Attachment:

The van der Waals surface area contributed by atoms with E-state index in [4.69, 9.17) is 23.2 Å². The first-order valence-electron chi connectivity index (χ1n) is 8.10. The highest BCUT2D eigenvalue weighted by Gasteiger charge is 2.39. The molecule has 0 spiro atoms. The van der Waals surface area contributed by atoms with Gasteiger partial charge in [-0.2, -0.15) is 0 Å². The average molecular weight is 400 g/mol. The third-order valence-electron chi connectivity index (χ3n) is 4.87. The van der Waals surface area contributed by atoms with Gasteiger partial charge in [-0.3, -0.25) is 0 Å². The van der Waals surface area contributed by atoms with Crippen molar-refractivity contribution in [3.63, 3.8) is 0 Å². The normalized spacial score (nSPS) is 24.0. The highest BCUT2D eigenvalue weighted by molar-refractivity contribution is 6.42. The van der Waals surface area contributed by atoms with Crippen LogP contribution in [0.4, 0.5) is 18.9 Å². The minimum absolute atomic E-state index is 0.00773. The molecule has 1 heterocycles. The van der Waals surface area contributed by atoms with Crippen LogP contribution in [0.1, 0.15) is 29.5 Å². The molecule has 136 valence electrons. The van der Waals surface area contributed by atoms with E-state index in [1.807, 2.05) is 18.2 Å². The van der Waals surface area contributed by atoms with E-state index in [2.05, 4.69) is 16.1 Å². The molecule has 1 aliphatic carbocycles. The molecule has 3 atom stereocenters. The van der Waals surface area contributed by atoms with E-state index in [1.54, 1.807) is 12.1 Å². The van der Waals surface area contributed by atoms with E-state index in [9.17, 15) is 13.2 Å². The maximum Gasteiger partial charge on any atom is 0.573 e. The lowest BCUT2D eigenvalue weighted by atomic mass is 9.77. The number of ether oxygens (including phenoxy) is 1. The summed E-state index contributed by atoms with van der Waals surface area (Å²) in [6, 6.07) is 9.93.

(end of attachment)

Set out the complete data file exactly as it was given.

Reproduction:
The van der Waals surface area contributed by atoms with E-state index in [4.69, 9.17) is 23.2 Å². The first-order valence-electron chi connectivity index (χ1n) is 8.10. The highest BCUT2D eigenvalue weighted by Gasteiger charge is 2.39. The molecule has 0 spiro atoms. The van der Waals surface area contributed by atoms with Gasteiger partial charge in [-0.2, -0.15) is 0 Å². The average molecular weight is 400 g/mol. The third-order valence-electron chi connectivity index (χ3n) is 4.87. The van der Waals surface area contributed by atoms with Gasteiger partial charge in [-0.3, -0.25) is 0 Å². The van der Waals surface area contributed by atoms with Crippen molar-refractivity contribution in [3.63, 3.8) is 0 Å². The normalized spacial score (nSPS) is 24.0. The highest BCUT2D eigenvalue weighted by molar-refractivity contribution is 6.42. The van der Waals surface area contributed by atoms with Crippen LogP contribution in [0.4, 0.5) is 18.9 Å². The minimum absolute atomic E-state index is 0.00773. The molecule has 1 heterocycles. The van der Waals surface area contributed by atoms with Crippen LogP contribution in [0.1, 0.15) is 29.5 Å². The molecule has 136 valence electrons. The van der Waals surface area contributed by atoms with E-state index in [1.807, 2.05) is 18.2 Å². The van der Waals surface area contributed by atoms with E-state index in [2.05, 4.69) is 16.1 Å². The molecule has 1 aliphatic carbocycles. The molecule has 3 atom stereocenters. The van der Waals surface area contributed by atoms with E-state index in [1.54, 1.807) is 12.1 Å². The van der Waals surface area contributed by atoms with E-state index in [9.17, 15) is 13.2 Å². The maximum Gasteiger partial charge on any atom is 0.573 e. The lowest BCUT2D eigenvalue weighted by atomic mass is 9.77. The number of ether oxygens (including phenoxy) is 1. The summed E-state index contributed by atoms with van der Waals surface area (Å²) in [6, 6.07) is 9.93.